In Crimmins's personal case, the abuser "got put away three different times and died in prison." The memories of his abuse as a child--Crimmins explained to Congress that he wasn't abused by a family member--forced him to make a difficult decision. "When you know the truth, you have two choices," he says. "Tell it and risk the disdain of others, or don't tell it, and be assured of your own self-loathing."

Consequently, Crimmins decided to become an activist for children's safety.

Reaction to the Boston Phoenix article was largely positive, but some critics suggested that Crimmins might have been influenced by "false memory syndrome," apparently unaware that Crimmins's recollections are corroborated by family members. "People can relate to the falsely-accused, and they can't relate to raped babies," he offers. Ironically, years earlier Crimmins had named a recording of his political satire, "Kill the Messenger."

The Boston Phoenix story earned Crimmins a Peace Abbey/Wellesly College Courage of Conscience award, along with Maya Angelou in 1994. Six months later, he bought a computer, and discovered the private child pornography chat rooms on AOL. (Crimmins believes that AOL has allocated far too few resources to keep up with all the rooms their users create. AOL president Steve Case essentially admitted the same last January, noting that "We simply cannot keep up with the sheer volume of rooms created, and as a result, from time to time rooms that violate [AOL terms of service] remain open for some period of time.")

Sometimes, Crimmins posed as a 12-year-old computer user. "At one point," he recalls, "a particularly sick individual sent me so much child pornography that it took 8-1/2 hours to download it." During his investigation, Crimmins spent thousands of dollars of his own money. And he was walking a thin legal line--possession of child pornography is illegal, and private citizens aren't supposed to seek it out. But Crimmins made sure several people in positions of authority knew what he was doing.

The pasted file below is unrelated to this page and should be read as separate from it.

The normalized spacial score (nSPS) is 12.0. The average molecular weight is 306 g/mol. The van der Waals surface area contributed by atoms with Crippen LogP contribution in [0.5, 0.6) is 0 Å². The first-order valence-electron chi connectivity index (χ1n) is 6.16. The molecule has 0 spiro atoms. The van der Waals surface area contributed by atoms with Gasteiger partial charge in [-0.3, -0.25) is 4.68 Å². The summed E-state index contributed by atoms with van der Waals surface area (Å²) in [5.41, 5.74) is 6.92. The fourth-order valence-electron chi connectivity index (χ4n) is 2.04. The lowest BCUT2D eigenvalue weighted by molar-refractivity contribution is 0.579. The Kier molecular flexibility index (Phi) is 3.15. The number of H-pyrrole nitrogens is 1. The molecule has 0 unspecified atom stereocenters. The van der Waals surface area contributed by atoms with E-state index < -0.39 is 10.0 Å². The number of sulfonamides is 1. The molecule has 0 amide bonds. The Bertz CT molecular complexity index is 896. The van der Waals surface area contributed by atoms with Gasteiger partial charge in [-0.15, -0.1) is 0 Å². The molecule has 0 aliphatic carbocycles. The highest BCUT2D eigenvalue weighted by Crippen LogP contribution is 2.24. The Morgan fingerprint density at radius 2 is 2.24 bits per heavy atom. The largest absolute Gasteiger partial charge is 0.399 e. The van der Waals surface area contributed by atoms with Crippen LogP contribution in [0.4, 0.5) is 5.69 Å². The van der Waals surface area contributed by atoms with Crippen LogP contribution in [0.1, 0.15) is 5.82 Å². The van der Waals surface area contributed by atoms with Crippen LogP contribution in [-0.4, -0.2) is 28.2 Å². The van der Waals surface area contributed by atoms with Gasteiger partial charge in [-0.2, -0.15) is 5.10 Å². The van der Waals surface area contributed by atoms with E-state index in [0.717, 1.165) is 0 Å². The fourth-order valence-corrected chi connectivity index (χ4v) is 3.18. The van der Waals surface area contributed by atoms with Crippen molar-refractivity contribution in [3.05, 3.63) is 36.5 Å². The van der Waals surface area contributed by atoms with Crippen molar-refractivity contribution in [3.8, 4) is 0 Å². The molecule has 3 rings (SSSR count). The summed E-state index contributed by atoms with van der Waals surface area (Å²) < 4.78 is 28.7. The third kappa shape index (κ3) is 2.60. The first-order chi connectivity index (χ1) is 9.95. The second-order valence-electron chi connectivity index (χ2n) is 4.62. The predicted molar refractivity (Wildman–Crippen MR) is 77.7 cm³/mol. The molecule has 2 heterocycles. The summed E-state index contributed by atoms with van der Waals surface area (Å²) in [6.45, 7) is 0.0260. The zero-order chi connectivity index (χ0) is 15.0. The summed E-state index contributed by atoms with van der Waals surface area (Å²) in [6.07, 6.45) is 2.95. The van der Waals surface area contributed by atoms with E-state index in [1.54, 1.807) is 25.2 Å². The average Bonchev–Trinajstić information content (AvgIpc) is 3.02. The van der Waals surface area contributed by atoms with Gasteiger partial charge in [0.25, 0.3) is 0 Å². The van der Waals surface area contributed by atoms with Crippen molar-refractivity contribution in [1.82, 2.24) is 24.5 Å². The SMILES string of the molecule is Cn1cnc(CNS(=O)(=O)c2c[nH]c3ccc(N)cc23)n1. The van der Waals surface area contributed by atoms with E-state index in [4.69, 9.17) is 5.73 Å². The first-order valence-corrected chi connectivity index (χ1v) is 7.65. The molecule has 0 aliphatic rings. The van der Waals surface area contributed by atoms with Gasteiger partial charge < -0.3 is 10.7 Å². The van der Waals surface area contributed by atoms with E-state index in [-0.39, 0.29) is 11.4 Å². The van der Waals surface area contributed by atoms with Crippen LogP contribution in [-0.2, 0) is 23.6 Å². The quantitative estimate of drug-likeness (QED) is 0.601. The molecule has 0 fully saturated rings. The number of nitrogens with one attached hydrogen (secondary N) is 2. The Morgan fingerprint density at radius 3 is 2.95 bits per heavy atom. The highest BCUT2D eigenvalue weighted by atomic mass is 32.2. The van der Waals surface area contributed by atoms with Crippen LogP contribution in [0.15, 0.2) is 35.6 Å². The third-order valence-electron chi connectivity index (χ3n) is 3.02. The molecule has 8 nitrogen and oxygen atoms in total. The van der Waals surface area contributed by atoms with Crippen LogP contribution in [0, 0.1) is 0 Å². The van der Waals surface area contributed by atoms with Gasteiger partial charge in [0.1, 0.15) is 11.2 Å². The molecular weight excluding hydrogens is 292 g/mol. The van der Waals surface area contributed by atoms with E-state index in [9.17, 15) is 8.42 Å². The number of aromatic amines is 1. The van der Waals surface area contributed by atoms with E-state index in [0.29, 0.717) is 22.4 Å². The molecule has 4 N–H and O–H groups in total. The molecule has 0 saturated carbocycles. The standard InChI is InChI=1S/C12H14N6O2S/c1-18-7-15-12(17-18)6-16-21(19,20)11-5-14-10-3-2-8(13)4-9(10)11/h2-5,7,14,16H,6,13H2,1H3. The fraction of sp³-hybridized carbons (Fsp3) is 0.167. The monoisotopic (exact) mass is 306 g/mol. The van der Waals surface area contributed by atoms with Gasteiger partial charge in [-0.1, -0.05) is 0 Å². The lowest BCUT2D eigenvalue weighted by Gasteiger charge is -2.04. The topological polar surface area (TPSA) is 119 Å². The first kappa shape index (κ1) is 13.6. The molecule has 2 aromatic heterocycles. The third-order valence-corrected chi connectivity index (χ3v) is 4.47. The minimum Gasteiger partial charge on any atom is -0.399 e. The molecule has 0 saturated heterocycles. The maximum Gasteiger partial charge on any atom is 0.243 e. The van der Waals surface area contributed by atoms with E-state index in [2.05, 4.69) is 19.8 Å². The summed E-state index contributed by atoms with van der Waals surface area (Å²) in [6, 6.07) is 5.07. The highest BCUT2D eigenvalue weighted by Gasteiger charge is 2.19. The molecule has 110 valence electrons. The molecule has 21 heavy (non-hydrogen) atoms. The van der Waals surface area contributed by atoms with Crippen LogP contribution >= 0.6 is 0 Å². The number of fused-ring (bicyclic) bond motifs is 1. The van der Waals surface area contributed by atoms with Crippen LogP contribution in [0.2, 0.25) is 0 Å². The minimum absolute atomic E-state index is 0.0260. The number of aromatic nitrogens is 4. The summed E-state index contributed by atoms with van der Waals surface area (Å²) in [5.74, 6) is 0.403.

Crimmins passed along hundreds of pictures to the federal authorities, doing what he could to aid them in their investigation. "The cops and prosecutors I've dealt with are great. Because they're doing the work." They understand the problem, he says. "I think the laws that already exist are adequate," he adds. "I think they just need to be enforced.

I ask Crimmins about AOL's role in cracking down on the child pornography chat rooms. "They've actually managed to spin what happened" to garner favorable publicity, he says. "As if compliance with federal subpoenas is some kind of altruistic act."

Crimmins disclaims any vindication in the recent FBI raids "The silence is broken," he says, "and that makes me glad. Fewer kids will be abused. Some kids that would've gotten abused won't be. They're gonna have regular lives."